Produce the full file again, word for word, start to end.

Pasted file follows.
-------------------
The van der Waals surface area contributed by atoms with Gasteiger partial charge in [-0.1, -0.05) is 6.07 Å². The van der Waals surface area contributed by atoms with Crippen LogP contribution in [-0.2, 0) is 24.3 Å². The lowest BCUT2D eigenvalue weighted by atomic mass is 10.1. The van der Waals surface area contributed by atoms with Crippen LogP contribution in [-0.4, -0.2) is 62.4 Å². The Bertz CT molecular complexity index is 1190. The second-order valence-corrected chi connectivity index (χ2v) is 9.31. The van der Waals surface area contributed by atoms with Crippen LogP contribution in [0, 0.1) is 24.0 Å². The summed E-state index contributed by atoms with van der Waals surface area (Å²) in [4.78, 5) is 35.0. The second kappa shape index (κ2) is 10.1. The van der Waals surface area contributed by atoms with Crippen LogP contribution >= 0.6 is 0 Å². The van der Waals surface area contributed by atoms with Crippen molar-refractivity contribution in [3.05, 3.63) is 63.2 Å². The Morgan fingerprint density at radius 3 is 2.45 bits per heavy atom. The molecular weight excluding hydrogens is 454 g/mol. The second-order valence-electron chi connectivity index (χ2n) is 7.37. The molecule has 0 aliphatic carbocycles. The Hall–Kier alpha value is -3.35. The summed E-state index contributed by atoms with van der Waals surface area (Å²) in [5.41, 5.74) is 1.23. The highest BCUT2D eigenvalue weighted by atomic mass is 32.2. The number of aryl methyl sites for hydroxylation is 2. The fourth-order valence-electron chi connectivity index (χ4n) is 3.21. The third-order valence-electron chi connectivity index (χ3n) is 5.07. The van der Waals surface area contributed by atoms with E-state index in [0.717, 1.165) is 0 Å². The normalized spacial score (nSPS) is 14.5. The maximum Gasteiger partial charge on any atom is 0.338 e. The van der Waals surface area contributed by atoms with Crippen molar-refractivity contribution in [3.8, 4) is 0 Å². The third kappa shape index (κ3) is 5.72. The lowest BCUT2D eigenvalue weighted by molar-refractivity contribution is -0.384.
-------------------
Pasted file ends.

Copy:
The van der Waals surface area contributed by atoms with Gasteiger partial charge in [-0.1, -0.05) is 6.07 Å². The van der Waals surface area contributed by atoms with Crippen LogP contribution in [-0.2, 0) is 24.3 Å². The lowest BCUT2D eigenvalue weighted by atomic mass is 10.1. The van der Waals surface area contributed by atoms with Crippen LogP contribution in [-0.4, -0.2) is 62.4 Å². The Bertz CT molecular complexity index is 1190. The second-order valence-corrected chi connectivity index (χ2v) is 9.31. The van der Waals surface area contributed by atoms with Crippen LogP contribution in [0, 0.1) is 24.0 Å². The summed E-state index contributed by atoms with van der Waals surface area (Å²) in [4.78, 5) is 35.0. The second kappa shape index (κ2) is 10.1. The van der Waals surface area contributed by atoms with Crippen LogP contribution >= 0.6 is 0 Å². The van der Waals surface area contributed by atoms with Crippen molar-refractivity contribution in [3.05, 3.63) is 63.2 Å². The Morgan fingerprint density at radius 3 is 2.45 bits per heavy atom. The molecular weight excluding hydrogens is 454 g/mol. The second-order valence-electron chi connectivity index (χ2n) is 7.37. The molecule has 0 aliphatic carbocycles. The Hall–Kier alpha value is -3.35. The summed E-state index contributed by atoms with van der Waals surface area (Å²) in [5.41, 5.74) is 1.23. The highest BCUT2D eigenvalue weighted by atomic mass is 32.2. The number of aryl methyl sites for hydroxylation is 2. The fourth-order valence-electron chi connectivity index (χ4n) is 3.21. The third-order valence-electron chi connectivity index (χ3n) is 5.07. The van der Waals surface area contributed by atoms with E-state index in [0.717, 1.165) is 0 Å². The normalized spacial score (nSPS) is 14.5. The maximum Gasteiger partial charge on any atom is 0.338 e. The van der Waals surface area contributed by atoms with Crippen molar-refractivity contribution in [3.8, 4) is 0 Å². The third kappa shape index (κ3) is 5.72. The lowest BCUT2D eigenvalue weighted by molar-refractivity contribution is -0.384.